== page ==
SF residential parking permit changes put on hold

Major changes to San Francisco’s 40-year old Residential Parking Permit program are put on hold after transit officials raised concerns about several schools in The City not being notified about parking permit changes.

Last Tuesday, the San Francisco Municipal Transportation Agency Board of Directors was to decide on changes to the RPP program, including changes that would limit schools in The City from obtaining more than 15 parking permits for faculty.

Kathy Studwell, residential permit parking program manager at the SFMTA, said seven schools in The City currently have more than 15 parking permits.

The change would take effect in July 2019, said Studwell.

SFMTA Director Malcolm Heinickie asked Studwell if those seven schools had been notified yet.

Studwell said:

“We will be notifying them.”

Heinickie said the board approving the parking permit changes would deny those seven schools to give input to the SFMTA board after the changes are approved:

“My concern about ‘we will notify them’ is your asking me to adopt a change that will affect these schools and yet those schools don’t know that this is coming.”

Hank Willson, parking policy manager at the SFMTA, said the transit agency has been working with the San Francisco Unified School District’s sustainability coordinator, and that the school district is aware of the changes, but not all of schools with more than 15 parking permits are with the school district.

Besides parking permit changes for schools, residents would also see noticeable changes to the RPP program as well.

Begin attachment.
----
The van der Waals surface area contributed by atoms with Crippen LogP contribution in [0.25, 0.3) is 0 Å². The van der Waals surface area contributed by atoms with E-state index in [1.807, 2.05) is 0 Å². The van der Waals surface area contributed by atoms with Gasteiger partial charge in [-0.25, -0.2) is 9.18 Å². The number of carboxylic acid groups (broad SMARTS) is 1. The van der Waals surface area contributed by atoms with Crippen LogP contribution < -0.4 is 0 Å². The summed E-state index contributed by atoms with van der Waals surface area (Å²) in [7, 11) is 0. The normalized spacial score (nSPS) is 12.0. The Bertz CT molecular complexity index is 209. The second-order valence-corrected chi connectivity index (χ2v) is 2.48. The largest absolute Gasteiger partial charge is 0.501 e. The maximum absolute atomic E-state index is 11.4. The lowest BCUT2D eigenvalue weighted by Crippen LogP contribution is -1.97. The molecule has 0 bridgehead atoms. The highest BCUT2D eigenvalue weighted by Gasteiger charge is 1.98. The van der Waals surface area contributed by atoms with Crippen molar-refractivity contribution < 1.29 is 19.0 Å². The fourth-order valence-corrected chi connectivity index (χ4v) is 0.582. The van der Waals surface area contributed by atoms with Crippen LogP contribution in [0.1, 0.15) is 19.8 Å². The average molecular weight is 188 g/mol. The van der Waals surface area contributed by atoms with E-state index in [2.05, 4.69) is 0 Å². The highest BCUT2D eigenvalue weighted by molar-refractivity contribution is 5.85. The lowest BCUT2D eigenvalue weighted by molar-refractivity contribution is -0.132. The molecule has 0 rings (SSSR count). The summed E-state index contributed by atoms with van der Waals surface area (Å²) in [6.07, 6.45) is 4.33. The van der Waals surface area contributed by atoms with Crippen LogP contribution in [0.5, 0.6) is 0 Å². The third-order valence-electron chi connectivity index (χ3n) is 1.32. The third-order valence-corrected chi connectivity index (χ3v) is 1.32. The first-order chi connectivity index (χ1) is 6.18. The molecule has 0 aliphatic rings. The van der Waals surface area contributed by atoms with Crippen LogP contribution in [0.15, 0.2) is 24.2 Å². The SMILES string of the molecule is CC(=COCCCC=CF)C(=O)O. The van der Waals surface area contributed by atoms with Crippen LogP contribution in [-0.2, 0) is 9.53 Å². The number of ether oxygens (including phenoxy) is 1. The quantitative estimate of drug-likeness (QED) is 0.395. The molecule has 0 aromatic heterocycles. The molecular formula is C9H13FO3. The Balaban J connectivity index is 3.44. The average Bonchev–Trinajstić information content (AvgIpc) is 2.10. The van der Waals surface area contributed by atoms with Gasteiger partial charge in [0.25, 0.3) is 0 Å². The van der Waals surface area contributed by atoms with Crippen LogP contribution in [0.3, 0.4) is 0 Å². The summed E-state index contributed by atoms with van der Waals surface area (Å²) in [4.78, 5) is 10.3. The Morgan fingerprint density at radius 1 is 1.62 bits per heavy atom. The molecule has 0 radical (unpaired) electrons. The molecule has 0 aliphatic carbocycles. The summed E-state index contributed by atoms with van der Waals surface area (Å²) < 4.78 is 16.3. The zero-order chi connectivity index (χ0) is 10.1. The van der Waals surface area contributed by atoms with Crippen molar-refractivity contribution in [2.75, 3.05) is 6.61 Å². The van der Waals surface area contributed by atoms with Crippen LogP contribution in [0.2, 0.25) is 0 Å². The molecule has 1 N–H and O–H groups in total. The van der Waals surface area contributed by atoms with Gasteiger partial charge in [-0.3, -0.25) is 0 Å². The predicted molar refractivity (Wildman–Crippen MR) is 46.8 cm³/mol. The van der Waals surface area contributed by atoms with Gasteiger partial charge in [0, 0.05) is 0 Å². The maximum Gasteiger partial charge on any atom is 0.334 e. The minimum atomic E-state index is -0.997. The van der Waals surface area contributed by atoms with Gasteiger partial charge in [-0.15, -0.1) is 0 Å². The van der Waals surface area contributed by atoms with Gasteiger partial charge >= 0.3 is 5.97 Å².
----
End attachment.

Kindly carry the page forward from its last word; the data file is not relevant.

The SFMTA is looking to cap the number of parking permits to one per driver and two per household. Currently, a household can apply for four parking permits and can petition for more.

The current policy has made it difficult for residents to find parking spaces because the SFMTA is issuing more parking permits than there are spaces in RPP areas, said Studwell.

In the proposal, there will be changes in the way residents can initiate the process of requesting to establish a RPP area. Instead of having to submit 250 signatures from residents to the SFMTA, a resident would be able to submit an application with the transit agency either to designate, modify or remove a RPP area for the SFMTA to consider.

The proposal would also require the SFMTA board to approve pilot areas to test out the new RPP program changes, but not before neighborhood outreach.

Studwell said the transit agency has been working with the northwest neighborhood of Bernal Heights and the Dogpatch neighborhood for a number of years now to create pilot projects, which will need the board’s approval.

In both pilot areas, the transit agency would implement the new parking permit household cap, allowing a resident to apply for a parking permit for a healthcare or childcare provider, and exempt residents with a valid RPP sticker from having pay on-street meters located in a RPP area, according to a SFMTA staff report.

The transit agency also plans to test out “paid plus permit parking” where visitors parking in a RPP area will be charged for parking without time limits, said Studwell:

“Parking would be priced so they’re discouraged from staying longer than they absolutely need to.”

Currently, visitors who park in RPP areas have a two-hour time limit before having to move their vehicle to avoid a citation.

Nicky Jacobson, a resident in the Dogpatch and a member of the Dogpatch Parking Task Force, did not support the plans for the neighborhood.

Jacobson said she did not like the idea of taking the petition process out of the hands of residents and businesses:

“We know as business owners and residents know what goes on on our block.”

Another issue that bothered some directors, which was mentioned by Jacobson, was the way the SFMTA staff had notified interested parties about the proposed changes of the RPP program.

Willson said he had relied on media coverage prior to the meeting to inform the public about the meeting, but it was revealed an email list of those interested in the RPP program were not emailed about the meeting.

SFMTA board chair Cheryl Brinkman said:

“As we know with parking, you can’t over communicate at all.”

SFMTA spokesperson Paul Rose said a date had not been set yet on when the SFMTA board will take up the item again.